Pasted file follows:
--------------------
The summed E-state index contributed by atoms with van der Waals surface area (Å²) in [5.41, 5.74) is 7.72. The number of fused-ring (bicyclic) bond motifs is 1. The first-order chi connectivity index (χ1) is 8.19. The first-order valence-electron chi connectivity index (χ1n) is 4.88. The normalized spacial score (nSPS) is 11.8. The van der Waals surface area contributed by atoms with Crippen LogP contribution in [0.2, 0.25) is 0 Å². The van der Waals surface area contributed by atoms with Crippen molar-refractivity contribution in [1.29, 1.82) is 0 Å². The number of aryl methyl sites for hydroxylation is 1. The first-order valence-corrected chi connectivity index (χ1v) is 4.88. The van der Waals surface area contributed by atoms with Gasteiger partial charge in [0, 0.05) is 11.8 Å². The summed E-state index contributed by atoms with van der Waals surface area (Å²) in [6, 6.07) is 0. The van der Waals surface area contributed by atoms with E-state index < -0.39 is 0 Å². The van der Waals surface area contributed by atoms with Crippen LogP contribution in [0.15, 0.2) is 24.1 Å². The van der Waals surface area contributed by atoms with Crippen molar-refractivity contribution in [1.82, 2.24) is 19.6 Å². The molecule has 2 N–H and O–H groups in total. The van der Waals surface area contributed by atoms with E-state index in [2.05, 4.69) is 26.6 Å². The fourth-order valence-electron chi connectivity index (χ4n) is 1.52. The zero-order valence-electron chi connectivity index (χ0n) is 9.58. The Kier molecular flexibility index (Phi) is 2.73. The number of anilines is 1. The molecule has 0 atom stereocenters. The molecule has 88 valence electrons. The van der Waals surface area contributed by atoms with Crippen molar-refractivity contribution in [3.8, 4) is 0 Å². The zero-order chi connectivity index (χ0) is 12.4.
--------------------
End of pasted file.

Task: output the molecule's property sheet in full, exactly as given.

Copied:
The summed E-state index contributed by atoms with van der Waals surface area (Å²) in [5.41, 5.74) is 7.72. The number of fused-ring (bicyclic) bond motifs is 1. The first-order chi connectivity index (χ1) is 8.19. The first-order valence-electron chi connectivity index (χ1n) is 4.88. The normalized spacial score (nSPS) is 11.8. The van der Waals surface area contributed by atoms with Crippen LogP contribution in [0.2, 0.25) is 0 Å². The van der Waals surface area contributed by atoms with Crippen molar-refractivity contribution in [1.29, 1.82) is 0 Å². The number of aryl methyl sites for hydroxylation is 1. The first-order valence-corrected chi connectivity index (χ1v) is 4.88. The van der Waals surface area contributed by atoms with Gasteiger partial charge in [0, 0.05) is 11.8 Å². The summed E-state index contributed by atoms with van der Waals surface area (Å²) in [6, 6.07) is 0. The van der Waals surface area contributed by atoms with E-state index < -0.39 is 0 Å². The van der Waals surface area contributed by atoms with Crippen LogP contribution in [0.15, 0.2) is 24.1 Å². The van der Waals surface area contributed by atoms with Crippen molar-refractivity contribution in [1.82, 2.24) is 19.6 Å². The molecule has 2 N–H and O–H groups in total. The van der Waals surface area contributed by atoms with E-state index in [2.05, 4.69) is 26.6 Å². The fourth-order valence-electron chi connectivity index (χ4n) is 1.52. The zero-order valence-electron chi connectivity index (χ0n) is 9.58. The Kier molecular flexibility index (Phi) is 2.73. The number of anilines is 1. The molecule has 0 atom stereocenters. The molecule has 88 valence electrons. The van der Waals surface area contributed by atoms with Crippen molar-refractivity contribution in [3.8, 4) is 0 Å². The zero-order chi connectivity index (χ0) is 12.4.